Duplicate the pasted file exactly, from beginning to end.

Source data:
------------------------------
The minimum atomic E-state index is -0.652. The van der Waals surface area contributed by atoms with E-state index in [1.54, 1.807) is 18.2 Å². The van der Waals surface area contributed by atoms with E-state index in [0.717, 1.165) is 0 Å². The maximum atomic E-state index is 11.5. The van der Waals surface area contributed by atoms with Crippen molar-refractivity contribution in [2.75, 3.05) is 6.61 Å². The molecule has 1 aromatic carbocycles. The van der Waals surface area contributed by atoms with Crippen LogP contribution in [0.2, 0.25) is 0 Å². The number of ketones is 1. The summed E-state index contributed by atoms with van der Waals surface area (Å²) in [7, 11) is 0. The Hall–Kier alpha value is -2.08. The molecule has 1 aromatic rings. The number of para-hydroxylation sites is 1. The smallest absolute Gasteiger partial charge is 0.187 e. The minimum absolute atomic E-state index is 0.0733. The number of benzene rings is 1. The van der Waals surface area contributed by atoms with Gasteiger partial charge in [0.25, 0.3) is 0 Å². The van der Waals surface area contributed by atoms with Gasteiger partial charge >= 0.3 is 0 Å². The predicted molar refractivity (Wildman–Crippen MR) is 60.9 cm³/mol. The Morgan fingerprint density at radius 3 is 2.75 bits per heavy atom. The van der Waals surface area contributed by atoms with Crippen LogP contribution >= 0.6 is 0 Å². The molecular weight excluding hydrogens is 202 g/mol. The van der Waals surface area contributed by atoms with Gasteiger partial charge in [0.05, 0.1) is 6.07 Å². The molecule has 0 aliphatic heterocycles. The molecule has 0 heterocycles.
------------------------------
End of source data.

The minimum atomic E-state index is -0.652. The van der Waals surface area contributed by atoms with E-state index in [1.54, 1.807) is 18.2 Å². The van der Waals surface area contributed by atoms with E-state index in [0.717, 1.165) is 0 Å². The maximum atomic E-state index is 11.5. The van der Waals surface area contributed by atoms with Crippen molar-refractivity contribution in [2.75, 3.05) is 6.61 Å². The molecule has 1 aromatic carbocycles. The van der Waals surface area contributed by atoms with Crippen LogP contribution in [0.2, 0.25) is 0 Å². The number of ketones is 1. The summed E-state index contributed by atoms with van der Waals surface area (Å²) in [7, 11) is 0. The Hall–Kier alpha value is -2.08. The molecule has 1 aromatic rings. The number of para-hydroxylation sites is 1. The smallest absolute Gasteiger partial charge is 0.187 e. The minimum absolute atomic E-state index is 0.0733. The number of benzene rings is 1. The van der Waals surface area contributed by atoms with Gasteiger partial charge in [0.25, 0.3) is 0 Å². The van der Waals surface area contributed by atoms with Gasteiger partial charge >= 0.3 is 0 Å². The predicted molar refractivity (Wildman–Crippen MR) is 60.9 cm³/mol. The Morgan fingerprint density at radius 3 is 2.75 bits per heavy atom. The van der Waals surface area contributed by atoms with Crippen LogP contribution >= 0.6 is 0 Å². The molecular weight excluding hydrogens is 202 g/mol. The van der Waals surface area contributed by atoms with Gasteiger partial charge in [0.05, 0.1) is 6.07 Å². The molecule has 0 aliphatic heterocycles. The molecule has 0 heterocycles.